Yet I have at most 5 minutes of transmitting through repeaters. :)

    Chris
     
  8. US7IGN

    US7IGN Ham Member QRZ Page

    From my experience, only one in 10 who started with HT, at least tried later the HF. But he does not act there, because it is completely different than chatting with those whom they know personally, through a repeater. When they buy baofeng and talk through a repeater, this is what attracted them in the first place. No development. They just don't care. The only way to get interested in HF is to see / hear another on HF or read a book about it and get carried away.
    The fundamental difference between close contacts on VHF is the expectation to hear someone you know, and HF is fishing when every time you don't know who you will hear and who will answer you. Most people are generally not ready to interact with strangers.
     
  9. KI4POT

    KI4POT Ham Member QRZ Page

    I didn't know other amateurs when I got licensed, so I had no expectations of talking to my friends in the area via radio. I got licensed and bought an HT to experiment with RF (which is why I bought the most expensive and feature-laden HT at the time, to have options).

    When I get out on a summit (either for SOTA or just camping) and set up a higher gain antenna for my HT, I have no expectation or even desire to talk to people I know (that's what cellphones are for!). I want to see how far I can reach. On a camping trip in September, on Flagpole Knob in Virginia, I had a J-pole up in a tree (prob 20' above my head) and a 2m HT. Aside from the nearly two dozen contacts me and my buddy made in 20 minutes, we had several simplex QSOs with amateurs in the Shenandoah Valley. The last contact I made on my last SOTA activation was a guy who had no idea what I was doing, but heard me calling CQ on 146.52 and was curious. He was about 40 miles away. I was using an HT with a halfwave whip. It's not as sexy making a contact over a thousand miles, but it's still a thrill to make a contact over 5o or 60 miles and hear you are pegging their meter (folks are frequently surprised I'm using a mere HT, most think I'm running a mobile rig).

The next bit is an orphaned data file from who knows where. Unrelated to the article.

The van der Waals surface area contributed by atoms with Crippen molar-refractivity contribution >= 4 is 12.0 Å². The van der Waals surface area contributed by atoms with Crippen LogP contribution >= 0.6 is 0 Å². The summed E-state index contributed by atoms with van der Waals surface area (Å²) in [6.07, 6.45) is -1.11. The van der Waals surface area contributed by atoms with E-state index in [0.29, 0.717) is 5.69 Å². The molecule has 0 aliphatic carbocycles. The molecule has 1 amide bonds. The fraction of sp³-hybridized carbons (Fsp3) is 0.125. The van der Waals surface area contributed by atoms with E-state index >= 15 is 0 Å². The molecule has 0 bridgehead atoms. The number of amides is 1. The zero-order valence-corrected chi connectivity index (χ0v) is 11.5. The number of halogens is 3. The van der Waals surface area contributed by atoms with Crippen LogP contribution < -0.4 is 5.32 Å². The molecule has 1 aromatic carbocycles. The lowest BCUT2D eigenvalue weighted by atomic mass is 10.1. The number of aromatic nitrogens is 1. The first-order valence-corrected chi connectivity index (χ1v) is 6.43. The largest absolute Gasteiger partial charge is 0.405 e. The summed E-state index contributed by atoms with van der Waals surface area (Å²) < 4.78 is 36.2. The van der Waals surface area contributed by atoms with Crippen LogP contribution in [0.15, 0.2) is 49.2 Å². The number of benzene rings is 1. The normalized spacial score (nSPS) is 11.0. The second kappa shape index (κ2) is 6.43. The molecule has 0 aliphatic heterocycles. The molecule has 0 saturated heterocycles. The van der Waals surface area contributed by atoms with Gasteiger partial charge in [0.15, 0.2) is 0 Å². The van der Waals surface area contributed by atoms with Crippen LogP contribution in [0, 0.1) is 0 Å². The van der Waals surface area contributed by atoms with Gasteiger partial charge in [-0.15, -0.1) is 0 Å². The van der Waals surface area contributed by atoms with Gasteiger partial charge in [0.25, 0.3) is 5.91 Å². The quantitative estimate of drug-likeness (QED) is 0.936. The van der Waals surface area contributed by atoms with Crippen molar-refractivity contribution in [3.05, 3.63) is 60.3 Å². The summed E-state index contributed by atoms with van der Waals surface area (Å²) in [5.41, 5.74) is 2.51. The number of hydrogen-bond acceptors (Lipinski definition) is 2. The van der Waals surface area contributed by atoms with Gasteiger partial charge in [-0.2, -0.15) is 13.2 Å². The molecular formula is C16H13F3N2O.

I know a lot of what I'm talking about is a result of my own technical curiosity and wouldn't be shared by most, but Techs using HTs for repeaters only is our own doing. That's all we talk about Techs doing, using HTs to chat with their friends on a repeater. There's no emphasis on trying other things within the context of their privileges. Build a yagi, get up on a balcony, summit, parking garage, etc, and see how far that signal goes. Try satellites, APRS, miliwatting, etc. Sure, the guy you talk to might only be across town, but maybe see if you can make that same contact on 1w or half a watt rather than the full 5w of the HT (I found out recently I can maintain conversation-quality comms on .05w upwards of a mile and a half away in rolling wooded terrain).

    Chris
     
  10. US7IGN

    US7IGN Ham Member QRZ Page

    Unfortunately, they are not interested in this. They are not radio amateurs. They are consumers. They need a good strong signal. If there are three repeaters in the area, they select the loudest one. They like DMR or D-STAR because they don't hiss!